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Multithreading in Java
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by Debjani Mallick
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Introduction

Multithreading is a process that allows a multitasking operating system to work on different portions, i.e., threads of a single application smoothly. In other words, it can be described as a form of parallelism where multiple threads can run in a concurrent manner.

Java supports programming for multitasking environment where the CPU can perform different tasks simultaneously. The multitasking environment can execute in two ways.

·         Process based multitasking

·         Thread based multitasking

Process based multitasking – A process is a program which is currently acquiring the CPU time and, hence, it is the currently executing the program. The process based multitasking can execute two different processes simultaneously where the processes are running under different locations. For example, we can write some text using editor, at the same time some other software can play music.

Thread based multitasking – Thread is the smallest unit of dispatchable codes. In a thread based multitasking environment, one program can perform two different tasks. Therefore, we can say that two different tasks are executing. For example, we can print a word document at the same time we can do some typing.

The threading concept says that the different blocks of the same program can be executed concurrently. In Java, for implementing threading, there is a built-in class called Thread. There are various methods supported by Thread class.

·         setName() – It takes a string argument and assigns it as the name of the thread.

·         getName() – It returns a string which indicates the name of the thread though it does not take any argument.

·         sleep() – It accepts an argument of long integer type and it tells the thread to wait for certain milliseconds.

·         isAlive() – It determines whether a thread has completed its execution or not. It returns true if the thread is still executing.

·         join() – This function tells a thread to wait for completion of another thread.

·         start() – It invokes the threads or starts the thread.

·         run() – To run a thread, we need this. It contains the codes which are executed when a thread is running.

Main Thread

It is the entry point from where the execution begins. Every Java program contains at least one thread which is called the main thread. It is the entry point from where the execution begins and from the main thread, we can start other threads. By default there is a main thread existing in every Java program.

Listing 1

class threadDemo
{
  public static void main(String a[])
  {
    Thread t = Thread.currentThread();
    System.out.println("Current Thread: " + t);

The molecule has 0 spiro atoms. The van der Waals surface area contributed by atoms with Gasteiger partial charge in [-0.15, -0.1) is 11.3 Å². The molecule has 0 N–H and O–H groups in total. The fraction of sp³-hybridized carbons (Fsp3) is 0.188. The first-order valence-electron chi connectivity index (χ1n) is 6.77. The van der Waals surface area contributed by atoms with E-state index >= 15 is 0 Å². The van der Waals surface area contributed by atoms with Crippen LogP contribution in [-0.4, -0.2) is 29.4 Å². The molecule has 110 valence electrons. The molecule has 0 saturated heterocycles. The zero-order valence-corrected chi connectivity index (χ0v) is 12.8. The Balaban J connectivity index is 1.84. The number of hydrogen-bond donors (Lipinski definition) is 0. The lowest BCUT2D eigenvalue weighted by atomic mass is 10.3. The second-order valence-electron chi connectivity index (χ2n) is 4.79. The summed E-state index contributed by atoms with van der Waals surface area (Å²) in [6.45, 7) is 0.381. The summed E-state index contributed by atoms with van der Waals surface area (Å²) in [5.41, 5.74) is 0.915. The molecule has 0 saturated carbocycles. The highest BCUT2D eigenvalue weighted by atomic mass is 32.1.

t.setName("Demo");
    System.out.println("After changing the name, the thread is " + t);
    for (int i = 5; i > 0; i--)
    {
      System.out.println("Current Thread: " + i);
      t.sleep(1000);
    }
  }
}

While doing a multithreading program, the main thread should terminate only after all the other threads get terminated.

Creating Child Threads

We can create child threads by:

·         Creating a class that implements Runnable (Runnable is an interface)

·         Creating a class which extends Thread class

To create child thread using Runnable interface:

·         First declare the class which implements Runnable

·         Declare an object reference of thread class as an instance of the implementing class

·         Invoke constructor of the thread class within the constructor of implementing class

The syntax of the constructor will be as follows.

Listing 2

Thread(this,string);

Invoke the start method to actually run the thread.

Define the run method.

Listing 3

import java.lang.*;
class myThread implements Runnable
{
  Thread t;
  public myThread();
  {
    t = new Thread(this, "child thread");
    System.out.println("Starting the child");
    t.start();
  }
  public void run()
  {
    Try
    {
      for (int i = 5; i > 0; i--)
      {
        System.out.println("Child Thread:" + i);
        Thread.sleep(1000);
      }
 
    }
    catch (InterruptedException e)
    {
      System.out.println();
    }
    System.out.println("Finishing the thread");
 
  }
}
 
class threadDemo
{
  myThread = new myThread();
  Try
  {
    for (int i = 5; i > 0; i--)
    {
      System.out.println("Main Thread:" + i);
      Thread.sleep(2000);
    }
  }
  catch (InterruptedException e)
  {
    System.out.println();
  }
  System.out.println("Finishing the thread");
}
}

To create child thread using Thread interface, insert the following.

Listing 4

import java.lang.*;